For the last month, the media and Congress have been grilling the State Department for the security failures during the deadly assault on a U.S. compound in Benghazi, Libya. But what if the State Department is the wrong target of scrutiny?
According to a counter-theory advanced last night by The Washington Post's Dana Milbank, the CIA, not the State Department, bears some responsibility for the security lapse that led to the death of Ambassador Chris Stevens and three other Americans, but is flying under the radar due to the classified nature of its activities there.
The airing of this theory was prompted by yesterday's House Oversight and Government Reform hearing, in which House Republicans attempted to avoid any mention of CIA activities in Benghazi. As it happened, they failed to avoid veiled disclosures of CIA activities from emerging, and the way Milbank sees it, they "left little doubt" that one of the two U.S. compounds in Benghazi was in fact a CIA base.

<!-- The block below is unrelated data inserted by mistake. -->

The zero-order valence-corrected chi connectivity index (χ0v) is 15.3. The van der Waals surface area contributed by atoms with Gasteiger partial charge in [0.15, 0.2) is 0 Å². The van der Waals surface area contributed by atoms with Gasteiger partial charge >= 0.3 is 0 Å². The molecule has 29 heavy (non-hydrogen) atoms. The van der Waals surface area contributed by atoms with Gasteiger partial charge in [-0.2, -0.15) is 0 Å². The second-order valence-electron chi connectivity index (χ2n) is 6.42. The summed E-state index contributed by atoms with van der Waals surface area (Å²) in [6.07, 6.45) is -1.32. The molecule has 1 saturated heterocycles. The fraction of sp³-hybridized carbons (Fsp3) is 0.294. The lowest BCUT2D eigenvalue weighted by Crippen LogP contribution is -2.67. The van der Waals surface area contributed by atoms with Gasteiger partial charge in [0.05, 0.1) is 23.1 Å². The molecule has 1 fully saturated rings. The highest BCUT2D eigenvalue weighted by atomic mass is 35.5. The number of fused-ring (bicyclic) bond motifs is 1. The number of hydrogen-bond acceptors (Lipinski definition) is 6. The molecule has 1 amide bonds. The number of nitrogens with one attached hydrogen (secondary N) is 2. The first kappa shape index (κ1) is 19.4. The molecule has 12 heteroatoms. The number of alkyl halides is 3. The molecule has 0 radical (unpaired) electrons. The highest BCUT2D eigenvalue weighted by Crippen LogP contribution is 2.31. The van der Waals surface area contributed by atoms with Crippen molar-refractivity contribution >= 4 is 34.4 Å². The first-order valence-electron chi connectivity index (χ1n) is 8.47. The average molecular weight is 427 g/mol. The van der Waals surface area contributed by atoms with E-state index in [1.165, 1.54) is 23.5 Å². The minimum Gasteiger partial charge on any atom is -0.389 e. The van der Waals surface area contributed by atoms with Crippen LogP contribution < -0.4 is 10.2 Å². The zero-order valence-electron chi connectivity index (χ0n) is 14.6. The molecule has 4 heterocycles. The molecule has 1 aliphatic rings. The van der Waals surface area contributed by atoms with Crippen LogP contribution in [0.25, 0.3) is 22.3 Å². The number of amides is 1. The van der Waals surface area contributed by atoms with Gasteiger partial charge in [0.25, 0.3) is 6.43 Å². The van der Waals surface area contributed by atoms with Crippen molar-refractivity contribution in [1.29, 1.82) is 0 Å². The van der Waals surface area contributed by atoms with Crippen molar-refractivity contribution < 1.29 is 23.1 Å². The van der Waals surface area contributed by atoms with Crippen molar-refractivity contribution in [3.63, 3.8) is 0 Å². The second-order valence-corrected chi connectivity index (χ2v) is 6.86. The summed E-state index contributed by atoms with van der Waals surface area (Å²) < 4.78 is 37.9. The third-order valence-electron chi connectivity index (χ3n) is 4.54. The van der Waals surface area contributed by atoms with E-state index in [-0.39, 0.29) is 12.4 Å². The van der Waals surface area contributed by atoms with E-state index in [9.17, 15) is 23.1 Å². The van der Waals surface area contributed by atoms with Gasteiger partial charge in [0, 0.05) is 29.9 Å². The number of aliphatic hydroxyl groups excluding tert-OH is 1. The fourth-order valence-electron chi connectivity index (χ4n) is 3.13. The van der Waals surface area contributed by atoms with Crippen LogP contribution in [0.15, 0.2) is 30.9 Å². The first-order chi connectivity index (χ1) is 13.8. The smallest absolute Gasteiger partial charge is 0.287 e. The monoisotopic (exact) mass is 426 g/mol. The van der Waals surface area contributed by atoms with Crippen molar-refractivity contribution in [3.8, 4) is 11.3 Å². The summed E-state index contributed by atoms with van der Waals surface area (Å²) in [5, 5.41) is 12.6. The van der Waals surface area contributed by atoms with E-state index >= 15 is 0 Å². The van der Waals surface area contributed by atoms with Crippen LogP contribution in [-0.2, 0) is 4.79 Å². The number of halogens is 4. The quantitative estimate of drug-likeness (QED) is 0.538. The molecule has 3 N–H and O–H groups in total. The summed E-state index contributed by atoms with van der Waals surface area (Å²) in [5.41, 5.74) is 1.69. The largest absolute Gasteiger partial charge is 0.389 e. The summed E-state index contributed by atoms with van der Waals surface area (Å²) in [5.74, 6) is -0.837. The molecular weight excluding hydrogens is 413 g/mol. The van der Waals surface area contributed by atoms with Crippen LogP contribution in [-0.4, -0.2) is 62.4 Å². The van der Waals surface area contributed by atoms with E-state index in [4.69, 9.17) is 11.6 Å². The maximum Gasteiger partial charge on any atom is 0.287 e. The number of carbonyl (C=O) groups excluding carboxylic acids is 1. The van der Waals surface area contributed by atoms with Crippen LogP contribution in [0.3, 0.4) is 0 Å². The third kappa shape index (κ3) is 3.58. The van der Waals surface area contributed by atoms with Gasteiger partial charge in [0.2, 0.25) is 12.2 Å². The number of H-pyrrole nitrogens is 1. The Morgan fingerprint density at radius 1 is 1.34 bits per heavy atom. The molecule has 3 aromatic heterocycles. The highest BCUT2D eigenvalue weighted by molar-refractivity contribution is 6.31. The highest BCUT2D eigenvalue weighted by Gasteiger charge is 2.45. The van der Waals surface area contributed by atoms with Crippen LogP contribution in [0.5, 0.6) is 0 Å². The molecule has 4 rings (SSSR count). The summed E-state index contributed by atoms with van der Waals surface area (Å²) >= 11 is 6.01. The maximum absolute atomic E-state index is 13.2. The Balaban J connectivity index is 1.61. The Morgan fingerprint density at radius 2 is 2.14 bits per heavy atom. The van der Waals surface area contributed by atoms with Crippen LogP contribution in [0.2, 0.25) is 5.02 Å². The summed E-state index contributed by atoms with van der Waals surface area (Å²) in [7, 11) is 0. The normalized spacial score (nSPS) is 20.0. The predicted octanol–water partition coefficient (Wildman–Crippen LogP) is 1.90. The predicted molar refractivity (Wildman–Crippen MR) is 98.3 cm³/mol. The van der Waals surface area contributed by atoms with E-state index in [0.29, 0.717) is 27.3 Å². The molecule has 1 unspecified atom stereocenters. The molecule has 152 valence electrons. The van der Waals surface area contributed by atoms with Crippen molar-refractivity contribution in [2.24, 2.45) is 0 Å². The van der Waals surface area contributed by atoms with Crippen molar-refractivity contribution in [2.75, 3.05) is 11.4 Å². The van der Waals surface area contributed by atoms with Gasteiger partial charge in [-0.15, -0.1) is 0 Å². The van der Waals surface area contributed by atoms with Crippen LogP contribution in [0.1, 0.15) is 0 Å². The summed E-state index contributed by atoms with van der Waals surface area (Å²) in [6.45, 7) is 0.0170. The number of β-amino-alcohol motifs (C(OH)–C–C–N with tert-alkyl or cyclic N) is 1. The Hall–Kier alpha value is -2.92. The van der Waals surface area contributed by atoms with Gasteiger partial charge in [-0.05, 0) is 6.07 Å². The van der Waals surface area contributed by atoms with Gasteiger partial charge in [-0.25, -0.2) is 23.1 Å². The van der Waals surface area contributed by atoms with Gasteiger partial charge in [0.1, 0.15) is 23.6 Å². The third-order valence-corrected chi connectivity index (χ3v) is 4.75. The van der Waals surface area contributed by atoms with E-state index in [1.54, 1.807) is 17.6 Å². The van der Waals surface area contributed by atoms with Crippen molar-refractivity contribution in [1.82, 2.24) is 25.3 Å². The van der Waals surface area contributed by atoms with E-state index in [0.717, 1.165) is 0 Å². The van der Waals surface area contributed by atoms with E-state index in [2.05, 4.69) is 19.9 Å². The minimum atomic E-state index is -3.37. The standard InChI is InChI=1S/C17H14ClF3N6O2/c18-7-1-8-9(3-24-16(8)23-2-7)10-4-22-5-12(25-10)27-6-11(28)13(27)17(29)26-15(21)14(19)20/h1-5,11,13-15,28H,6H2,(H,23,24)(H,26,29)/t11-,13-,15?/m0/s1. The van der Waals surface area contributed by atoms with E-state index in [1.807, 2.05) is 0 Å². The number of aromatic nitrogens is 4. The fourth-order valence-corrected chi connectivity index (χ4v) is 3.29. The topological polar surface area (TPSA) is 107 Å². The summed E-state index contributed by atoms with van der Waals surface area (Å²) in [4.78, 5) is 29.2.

In their questioning and in the public testimony they invited, the lawmakers managed to disclose, without ever mentioning [the CIA] directly, that there was a seven-member “rapid response force” in the compound the State Department was calling an annex.
The disclosures came out in a vague sort of way that mostly only Washington experts would realize. For instance, one of the State Department officials revealed that not all of the security personnel in Benghazi "fell under my direct operational control." Who controlled them? An entity members of the hearing described as the "other government agency," which is a typical Washington euphemism for CIA.